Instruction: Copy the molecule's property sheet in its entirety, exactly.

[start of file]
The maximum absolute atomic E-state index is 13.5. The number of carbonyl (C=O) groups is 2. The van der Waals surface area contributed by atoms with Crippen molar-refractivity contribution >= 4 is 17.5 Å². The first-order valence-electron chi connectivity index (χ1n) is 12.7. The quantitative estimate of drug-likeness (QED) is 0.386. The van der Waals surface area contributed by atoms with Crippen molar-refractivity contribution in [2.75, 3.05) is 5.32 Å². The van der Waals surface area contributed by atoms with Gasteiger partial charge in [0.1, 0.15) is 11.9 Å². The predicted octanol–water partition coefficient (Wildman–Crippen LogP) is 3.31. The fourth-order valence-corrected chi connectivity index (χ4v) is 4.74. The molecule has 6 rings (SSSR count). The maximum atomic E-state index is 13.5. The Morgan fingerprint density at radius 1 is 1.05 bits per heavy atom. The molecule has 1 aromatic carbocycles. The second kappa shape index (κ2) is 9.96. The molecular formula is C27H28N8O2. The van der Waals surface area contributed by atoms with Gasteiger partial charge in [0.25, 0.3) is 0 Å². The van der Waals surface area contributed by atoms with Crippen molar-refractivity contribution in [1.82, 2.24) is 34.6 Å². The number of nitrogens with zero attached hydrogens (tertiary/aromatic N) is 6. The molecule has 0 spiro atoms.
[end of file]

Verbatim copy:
The maximum absolute atomic E-state index is 13.5. The number of carbonyl (C=O) groups is 2. The van der Waals surface area contributed by atoms with Crippen molar-refractivity contribution >= 4 is 17.5 Å². The first-order valence-electron chi connectivity index (χ1n) is 12.7. The quantitative estimate of drug-likeness (QED) is 0.386. The van der Waals surface area contributed by atoms with Crippen molar-refractivity contribution in [2.75, 3.05) is 5.32 Å². The van der Waals surface area contributed by atoms with Gasteiger partial charge in [0.1, 0.15) is 11.9 Å². The predicted octanol–water partition coefficient (Wildman–Crippen LogP) is 3.31. The fourth-order valence-corrected chi connectivity index (χ4v) is 4.74. The molecule has 6 rings (SSSR count). The maximum atomic E-state index is 13.5. The Morgan fingerprint density at radius 1 is 1.05 bits per heavy atom. The molecule has 1 aromatic carbocycles. The second kappa shape index (κ2) is 9.96. The molecular formula is C27H28N8O2. The van der Waals surface area contributed by atoms with Gasteiger partial charge in [0.25, 0.3) is 0 Å². The van der Waals surface area contributed by atoms with Crippen molar-refractivity contribution in [1.82, 2.24) is 34.6 Å². The number of nitrogens with zero attached hydrogens (tertiary/aromatic N) is 6. The molecule has 0 spiro atoms.